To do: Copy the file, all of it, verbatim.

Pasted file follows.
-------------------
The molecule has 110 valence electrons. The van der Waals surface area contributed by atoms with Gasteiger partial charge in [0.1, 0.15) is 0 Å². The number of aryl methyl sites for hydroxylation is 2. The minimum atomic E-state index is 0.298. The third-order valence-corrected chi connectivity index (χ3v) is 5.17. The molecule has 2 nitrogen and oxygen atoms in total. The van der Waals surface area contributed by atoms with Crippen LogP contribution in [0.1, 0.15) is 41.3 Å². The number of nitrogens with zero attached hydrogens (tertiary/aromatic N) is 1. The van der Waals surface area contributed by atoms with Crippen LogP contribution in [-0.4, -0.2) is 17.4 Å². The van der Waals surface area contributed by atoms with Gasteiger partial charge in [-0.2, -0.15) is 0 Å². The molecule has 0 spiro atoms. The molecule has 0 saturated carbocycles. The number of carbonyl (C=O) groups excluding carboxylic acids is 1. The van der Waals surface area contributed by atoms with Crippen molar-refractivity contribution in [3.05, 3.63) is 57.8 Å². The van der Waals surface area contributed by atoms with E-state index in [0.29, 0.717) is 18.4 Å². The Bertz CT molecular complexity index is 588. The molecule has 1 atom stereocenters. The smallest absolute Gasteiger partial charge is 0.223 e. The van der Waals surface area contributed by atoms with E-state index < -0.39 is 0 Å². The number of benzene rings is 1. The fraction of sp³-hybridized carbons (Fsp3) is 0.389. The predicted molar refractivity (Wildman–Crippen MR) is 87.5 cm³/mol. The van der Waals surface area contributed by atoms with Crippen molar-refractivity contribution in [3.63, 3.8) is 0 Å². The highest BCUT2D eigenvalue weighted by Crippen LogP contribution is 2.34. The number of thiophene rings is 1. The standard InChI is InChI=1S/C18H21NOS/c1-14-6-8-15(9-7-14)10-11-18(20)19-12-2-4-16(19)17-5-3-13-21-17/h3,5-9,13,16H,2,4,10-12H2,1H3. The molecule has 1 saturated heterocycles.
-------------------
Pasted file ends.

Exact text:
The molecule has 110 valence electrons. The van der Waals surface area contributed by atoms with Gasteiger partial charge in [0.1, 0.15) is 0 Å². The number of aryl methyl sites for hydroxylation is 2. The minimum atomic E-state index is 0.298. The third-order valence-corrected chi connectivity index (χ3v) is 5.17. The molecule has 2 nitrogen and oxygen atoms in total. The van der Waals surface area contributed by atoms with Crippen LogP contribution in [0.1, 0.15) is 41.3 Å². The number of nitrogens with zero attached hydrogens (tertiary/aromatic N) is 1. The van der Waals surface area contributed by atoms with Crippen LogP contribution in [-0.4, -0.2) is 17.4 Å². The van der Waals surface area contributed by atoms with Gasteiger partial charge in [-0.2, -0.15) is 0 Å². The molecule has 0 spiro atoms. The molecule has 0 saturated carbocycles. The number of carbonyl (C=O) groups excluding carboxylic acids is 1. The van der Waals surface area contributed by atoms with Crippen molar-refractivity contribution in [3.05, 3.63) is 57.8 Å². The van der Waals surface area contributed by atoms with E-state index in [0.29, 0.717) is 18.4 Å². The Bertz CT molecular complexity index is 588. The molecule has 1 atom stereocenters. The smallest absolute Gasteiger partial charge is 0.223 e. The van der Waals surface area contributed by atoms with E-state index < -0.39 is 0 Å². The number of benzene rings is 1. The fraction of sp³-hybridized carbons (Fsp3) is 0.389. The predicted molar refractivity (Wildman–Crippen MR) is 87.5 cm³/mol. The van der Waals surface area contributed by atoms with Crippen molar-refractivity contribution in [3.63, 3.8) is 0 Å². The highest BCUT2D eigenvalue weighted by Crippen LogP contribution is 2.34. The number of thiophene rings is 1. The standard InChI is InChI=1S/C18H21NOS/c1-14-6-8-15(9-7-14)10-11-18(20)19-12-2-4-16(19)17-5-3-13-21-17/h3,5-9,13,16H,2,4,10-12H2,1H3. The molecule has 1 saturated heterocycles.